Happy Days Musical

If you caught Channel 4’s The Sound of Musicals documentary recently, then you’ll know the struggles that producer Amy Anzel fought against to get this new musical to the stage. But, after four years of hard work, Happy Days premieres in Bromley’s Churchill Theatre before embarking on a UK Tour.

Having not even been born when the original TV show aired in 1974, I was worried that I might have some catching up to do with the show’s characters (except the Fonz – everyone knows the Fonz!) but the show takes that into consideration. Although it starts off slowly – with not the most enticing of songs – by the end, the audience was dancing along to the famous theme tune of the same name.

Richie Cunningham (an energetic Scott Waugh) opens the show with an introduction to his world: his parents, girlfriend, singing group and friends, and their American diner hang-out – Arnold’s. It is soon made obvious that its owner is fighting a company that wants to buy it, and so together with the help of the Leopard Lodge, of which Richie’s father is a member, the community pulls together to stage a dance contest and a wrestling match to raise money and keep Arnold’s open. Gary Marshall, the original creator of Happy Days, has created a script where the initial few scenes struggle to pull its audience along at a decent pace, but this is rectified halfway through the first act.

Ben Freeman as Arthur Fonzarelli has the audience on his side from the moment he walks on stage. Possessing his trademark finger snaps and undoubted coolness, Freeman captures the true essence of the Fonz from start to finish. Heidi Range, formerly of girl band Sugababes, also puts in a sleek, sexy performance as Pinky Tuscadero, leading the way for the independent women of the 50s. My favourite character of the show is played by Cheryl Baker, famous for being in  the pop group Bucks Fizz, winners of the 1981 Eurovision Song Contest. Her role as Marion Cunningham, the oppressed housewife, is much overplayed in the show, but becomes the underdog that everyone roots for as she sings ‘What I Dreamed Last Night’. This moment is where the musical really begins to kick it up a notch as the audience finally has someone to root for.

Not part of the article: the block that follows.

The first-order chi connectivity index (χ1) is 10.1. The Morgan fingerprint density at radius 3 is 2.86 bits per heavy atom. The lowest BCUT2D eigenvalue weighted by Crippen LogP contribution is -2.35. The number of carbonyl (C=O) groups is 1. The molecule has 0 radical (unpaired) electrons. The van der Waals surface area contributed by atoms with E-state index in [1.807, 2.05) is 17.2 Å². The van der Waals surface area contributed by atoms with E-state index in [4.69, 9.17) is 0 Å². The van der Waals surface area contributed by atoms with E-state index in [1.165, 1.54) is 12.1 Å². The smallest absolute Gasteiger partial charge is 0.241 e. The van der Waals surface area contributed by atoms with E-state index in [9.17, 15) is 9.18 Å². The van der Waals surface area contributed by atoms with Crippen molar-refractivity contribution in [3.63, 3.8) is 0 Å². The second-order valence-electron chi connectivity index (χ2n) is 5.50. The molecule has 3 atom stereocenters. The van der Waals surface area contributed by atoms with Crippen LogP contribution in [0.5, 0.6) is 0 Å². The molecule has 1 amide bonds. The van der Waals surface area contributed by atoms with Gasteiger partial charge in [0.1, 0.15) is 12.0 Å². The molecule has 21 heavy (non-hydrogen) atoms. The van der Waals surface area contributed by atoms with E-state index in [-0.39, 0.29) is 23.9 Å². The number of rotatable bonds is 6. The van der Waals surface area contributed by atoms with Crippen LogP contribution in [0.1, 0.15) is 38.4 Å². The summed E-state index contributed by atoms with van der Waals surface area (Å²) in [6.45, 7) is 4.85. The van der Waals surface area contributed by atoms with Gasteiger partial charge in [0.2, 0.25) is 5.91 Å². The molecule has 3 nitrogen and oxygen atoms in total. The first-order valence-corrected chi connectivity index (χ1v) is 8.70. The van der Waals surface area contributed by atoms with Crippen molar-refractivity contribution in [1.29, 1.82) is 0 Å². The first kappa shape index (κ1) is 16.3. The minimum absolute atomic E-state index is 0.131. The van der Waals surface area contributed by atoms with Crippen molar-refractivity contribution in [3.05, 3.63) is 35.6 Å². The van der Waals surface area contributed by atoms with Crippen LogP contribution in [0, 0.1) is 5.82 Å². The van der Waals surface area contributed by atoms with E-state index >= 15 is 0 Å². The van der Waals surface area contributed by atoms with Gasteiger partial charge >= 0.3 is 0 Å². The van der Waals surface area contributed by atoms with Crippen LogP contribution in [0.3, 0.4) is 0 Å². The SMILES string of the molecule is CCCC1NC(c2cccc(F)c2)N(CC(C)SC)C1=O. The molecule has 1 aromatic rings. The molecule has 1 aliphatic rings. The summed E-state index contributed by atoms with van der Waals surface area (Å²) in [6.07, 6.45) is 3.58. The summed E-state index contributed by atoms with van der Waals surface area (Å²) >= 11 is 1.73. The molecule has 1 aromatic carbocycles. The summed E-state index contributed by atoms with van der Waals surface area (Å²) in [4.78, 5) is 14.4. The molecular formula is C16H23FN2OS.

The songs (written by Paul Williams) are all in keeping with the 50s pop period – some catchier than others – but nothing beats the best-loved original theme tune, which tops off a hybrid of the evening’s catalogue in the energetic finale.

Most of the evening’s highlights come from the second act, including a song featuring an imagined Elvis (Sam Robinson) and James Dean (Henry Davis), a wrestling match which the Fonz wins with just his thumbs, and a trio number between Pinky, Marion and Richie’s sister, Joanie. A set design by Tom Rogers (which seemed to befuddle the company in a few small moments), lighting design by Philip Gladwell, and the bouncy, enthusiastic choreography by first- time director Andrew Wright helped to top the evening off.

The show is slow in getting to the core of the story, and certain songs make you think the show is directed one way but it veers off on a different path. It is also jam packed full of references to the TV show – I suspect most lovingly added by creative consultant and original Fonzarelli, Henry Winkler. Overall, the new musical is a fun night out at the theatre for all ages. On that note alone, it gets two of the Fonz’s famous thumbs up from me!

Happy Days is playing The Churchill Theatre, Bromley until 18 January, before embarking on a UK Tour. For more information and tickets see the Happy Days Musical website.